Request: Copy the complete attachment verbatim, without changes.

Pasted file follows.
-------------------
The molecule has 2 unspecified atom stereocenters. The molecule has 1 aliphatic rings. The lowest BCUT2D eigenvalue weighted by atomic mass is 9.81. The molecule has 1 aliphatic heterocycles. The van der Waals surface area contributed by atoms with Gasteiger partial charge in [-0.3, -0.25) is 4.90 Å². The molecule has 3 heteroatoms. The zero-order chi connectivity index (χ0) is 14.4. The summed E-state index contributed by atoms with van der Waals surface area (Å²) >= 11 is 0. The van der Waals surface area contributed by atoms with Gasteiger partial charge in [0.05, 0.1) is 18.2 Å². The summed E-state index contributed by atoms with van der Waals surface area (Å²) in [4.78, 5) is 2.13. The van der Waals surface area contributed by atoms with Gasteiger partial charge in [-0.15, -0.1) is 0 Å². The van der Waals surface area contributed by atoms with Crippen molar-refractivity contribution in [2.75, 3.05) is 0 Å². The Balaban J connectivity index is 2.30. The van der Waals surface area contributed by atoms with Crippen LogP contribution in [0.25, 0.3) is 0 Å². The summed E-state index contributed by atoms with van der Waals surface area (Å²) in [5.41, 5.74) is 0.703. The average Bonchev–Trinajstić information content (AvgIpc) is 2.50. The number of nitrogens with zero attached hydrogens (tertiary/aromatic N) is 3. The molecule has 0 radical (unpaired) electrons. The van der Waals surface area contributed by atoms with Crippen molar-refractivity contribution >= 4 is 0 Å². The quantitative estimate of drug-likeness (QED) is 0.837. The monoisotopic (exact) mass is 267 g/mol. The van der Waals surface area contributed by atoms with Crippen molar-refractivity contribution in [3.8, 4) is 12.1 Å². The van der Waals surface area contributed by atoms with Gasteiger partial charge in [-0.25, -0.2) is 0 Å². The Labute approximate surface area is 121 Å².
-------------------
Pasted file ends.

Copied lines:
The molecule has 2 unspecified atom stereocenters. The molecule has 1 aliphatic rings. The lowest BCUT2D eigenvalue weighted by atomic mass is 9.81. The molecule has 1 aliphatic heterocycles. The van der Waals surface area contributed by atoms with Gasteiger partial charge in [-0.3, -0.25) is 4.90 Å². The molecule has 3 heteroatoms. The zero-order chi connectivity index (χ0) is 14.4. The summed E-state index contributed by atoms with van der Waals surface area (Å²) >= 11 is 0. The van der Waals surface area contributed by atoms with Gasteiger partial charge in [0.05, 0.1) is 18.2 Å². The summed E-state index contributed by atoms with van der Waals surface area (Å²) in [4.78, 5) is 2.13. The van der Waals surface area contributed by atoms with Gasteiger partial charge in [-0.15, -0.1) is 0 Å². The van der Waals surface area contributed by atoms with Crippen molar-refractivity contribution in [2.75, 3.05) is 0 Å². The Balaban J connectivity index is 2.30. The van der Waals surface area contributed by atoms with Crippen LogP contribution in [0.25, 0.3) is 0 Å². The summed E-state index contributed by atoms with van der Waals surface area (Å²) in [5.41, 5.74) is 0.703. The average Bonchev–Trinajstić information content (AvgIpc) is 2.50. The number of nitrogens with zero attached hydrogens (tertiary/aromatic N) is 3. The molecule has 0 radical (unpaired) electrons. The van der Waals surface area contributed by atoms with Crippen molar-refractivity contribution >= 4 is 0 Å². The quantitative estimate of drug-likeness (QED) is 0.837. The monoisotopic (exact) mass is 267 g/mol. The van der Waals surface area contributed by atoms with Crippen molar-refractivity contribution in [3.8, 4) is 12.1 Å². The van der Waals surface area contributed by atoms with Gasteiger partial charge in [-0.25, -0.2) is 0 Å². The Labute approximate surface area is 121 Å².